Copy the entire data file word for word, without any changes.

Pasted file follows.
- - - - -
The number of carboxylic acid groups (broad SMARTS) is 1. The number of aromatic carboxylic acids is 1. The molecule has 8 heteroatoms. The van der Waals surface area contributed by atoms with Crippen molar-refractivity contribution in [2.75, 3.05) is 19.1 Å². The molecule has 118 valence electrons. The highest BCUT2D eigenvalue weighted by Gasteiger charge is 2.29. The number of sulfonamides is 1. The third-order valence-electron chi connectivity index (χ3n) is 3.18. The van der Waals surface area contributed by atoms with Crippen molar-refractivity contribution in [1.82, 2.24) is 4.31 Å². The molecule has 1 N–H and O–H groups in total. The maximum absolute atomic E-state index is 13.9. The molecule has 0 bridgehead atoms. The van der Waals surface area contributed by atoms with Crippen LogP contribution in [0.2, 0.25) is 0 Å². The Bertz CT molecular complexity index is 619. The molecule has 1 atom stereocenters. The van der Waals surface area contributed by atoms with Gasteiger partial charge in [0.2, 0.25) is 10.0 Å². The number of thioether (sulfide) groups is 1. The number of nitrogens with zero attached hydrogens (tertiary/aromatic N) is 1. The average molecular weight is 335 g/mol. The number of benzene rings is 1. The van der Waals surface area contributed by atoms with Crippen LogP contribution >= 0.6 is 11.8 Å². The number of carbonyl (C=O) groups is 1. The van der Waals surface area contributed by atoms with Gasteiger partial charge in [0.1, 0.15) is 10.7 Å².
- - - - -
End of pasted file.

The number of carboxylic acid groups (broad SMARTS) is 1. The number of aromatic carboxylic acids is 1. The molecule has 8 heteroatoms. The van der Waals surface area contributed by atoms with Crippen molar-refractivity contribution in [2.75, 3.05) is 19.1 Å². The molecule has 118 valence electrons. The highest BCUT2D eigenvalue weighted by Gasteiger charge is 2.29. The number of sulfonamides is 1. The third-order valence-electron chi connectivity index (χ3n) is 3.18. The van der Waals surface area contributed by atoms with Crippen molar-refractivity contribution in [1.82, 2.24) is 4.31 Å². The molecule has 1 N–H and O–H groups in total. The maximum absolute atomic E-state index is 13.9. The molecule has 0 bridgehead atoms. The van der Waals surface area contributed by atoms with Crippen LogP contribution in [0.2, 0.25) is 0 Å². The Bertz CT molecular complexity index is 619. The molecule has 1 atom stereocenters. The van der Waals surface area contributed by atoms with Gasteiger partial charge in [0.2, 0.25) is 10.0 Å². The number of thioether (sulfide) groups is 1. The number of nitrogens with zero attached hydrogens (tertiary/aromatic N) is 1. The average molecular weight is 335 g/mol. The number of benzene rings is 1. The van der Waals surface area contributed by atoms with Crippen LogP contribution >= 0.6 is 11.8 Å². The number of carbonyl (C=O) groups is 1. The van der Waals surface area contributed by atoms with Gasteiger partial charge in [0.1, 0.15) is 10.7 Å².